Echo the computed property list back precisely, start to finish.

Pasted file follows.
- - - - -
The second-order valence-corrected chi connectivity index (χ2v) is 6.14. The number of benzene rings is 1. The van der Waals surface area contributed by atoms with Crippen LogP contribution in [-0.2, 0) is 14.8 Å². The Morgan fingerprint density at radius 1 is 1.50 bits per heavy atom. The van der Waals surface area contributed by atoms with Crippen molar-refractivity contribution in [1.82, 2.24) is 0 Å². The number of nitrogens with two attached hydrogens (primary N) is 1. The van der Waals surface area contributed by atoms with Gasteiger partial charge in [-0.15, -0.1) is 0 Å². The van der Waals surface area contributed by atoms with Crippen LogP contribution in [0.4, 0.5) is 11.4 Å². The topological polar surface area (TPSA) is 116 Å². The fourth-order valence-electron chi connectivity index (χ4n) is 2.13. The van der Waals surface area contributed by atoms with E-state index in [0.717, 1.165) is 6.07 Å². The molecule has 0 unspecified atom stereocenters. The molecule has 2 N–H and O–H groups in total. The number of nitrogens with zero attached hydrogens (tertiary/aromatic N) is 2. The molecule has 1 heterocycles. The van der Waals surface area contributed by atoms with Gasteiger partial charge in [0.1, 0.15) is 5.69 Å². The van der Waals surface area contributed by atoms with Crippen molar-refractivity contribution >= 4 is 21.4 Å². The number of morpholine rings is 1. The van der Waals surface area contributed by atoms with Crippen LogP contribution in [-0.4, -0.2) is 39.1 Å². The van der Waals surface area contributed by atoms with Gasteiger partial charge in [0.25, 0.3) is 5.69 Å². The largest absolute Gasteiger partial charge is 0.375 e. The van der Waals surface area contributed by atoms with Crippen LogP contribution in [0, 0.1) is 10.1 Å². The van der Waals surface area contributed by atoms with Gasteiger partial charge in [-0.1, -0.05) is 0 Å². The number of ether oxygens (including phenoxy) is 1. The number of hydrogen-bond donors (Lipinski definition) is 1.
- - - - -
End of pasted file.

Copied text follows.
The second-order valence-corrected chi connectivity index (χ2v) is 6.14. The number of benzene rings is 1. The van der Waals surface area contributed by atoms with Crippen LogP contribution in [-0.2, 0) is 14.8 Å². The Morgan fingerprint density at radius 1 is 1.50 bits per heavy atom. The van der Waals surface area contributed by atoms with Crippen molar-refractivity contribution in [1.82, 2.24) is 0 Å². The number of nitrogens with two attached hydrogens (primary N) is 1. The van der Waals surface area contributed by atoms with Gasteiger partial charge in [-0.15, -0.1) is 0 Å². The van der Waals surface area contributed by atoms with Crippen LogP contribution in [0.4, 0.5) is 11.4 Å². The topological polar surface area (TPSA) is 116 Å². The fourth-order valence-electron chi connectivity index (χ4n) is 2.13. The van der Waals surface area contributed by atoms with E-state index in [0.717, 1.165) is 6.07 Å². The molecule has 0 unspecified atom stereocenters. The molecule has 2 N–H and O–H groups in total. The number of nitrogens with zero attached hydrogens (tertiary/aromatic N) is 2. The molecule has 1 heterocycles. The van der Waals surface area contributed by atoms with Gasteiger partial charge in [0.1, 0.15) is 5.69 Å². The van der Waals surface area contributed by atoms with Crippen molar-refractivity contribution >= 4 is 21.4 Å². The number of morpholine rings is 1. The van der Waals surface area contributed by atoms with Crippen LogP contribution in [-0.4, -0.2) is 39.1 Å². The van der Waals surface area contributed by atoms with Gasteiger partial charge in [0.25, 0.3) is 5.69 Å². The largest absolute Gasteiger partial charge is 0.375 e. The van der Waals surface area contributed by atoms with Crippen LogP contribution in [0, 0.1) is 10.1 Å². The van der Waals surface area contributed by atoms with Gasteiger partial charge in [-0.1, -0.05) is 0 Å². The number of ether oxygens (including phenoxy) is 1. The number of hydrogen-bond donors (Lipinski definition) is 1.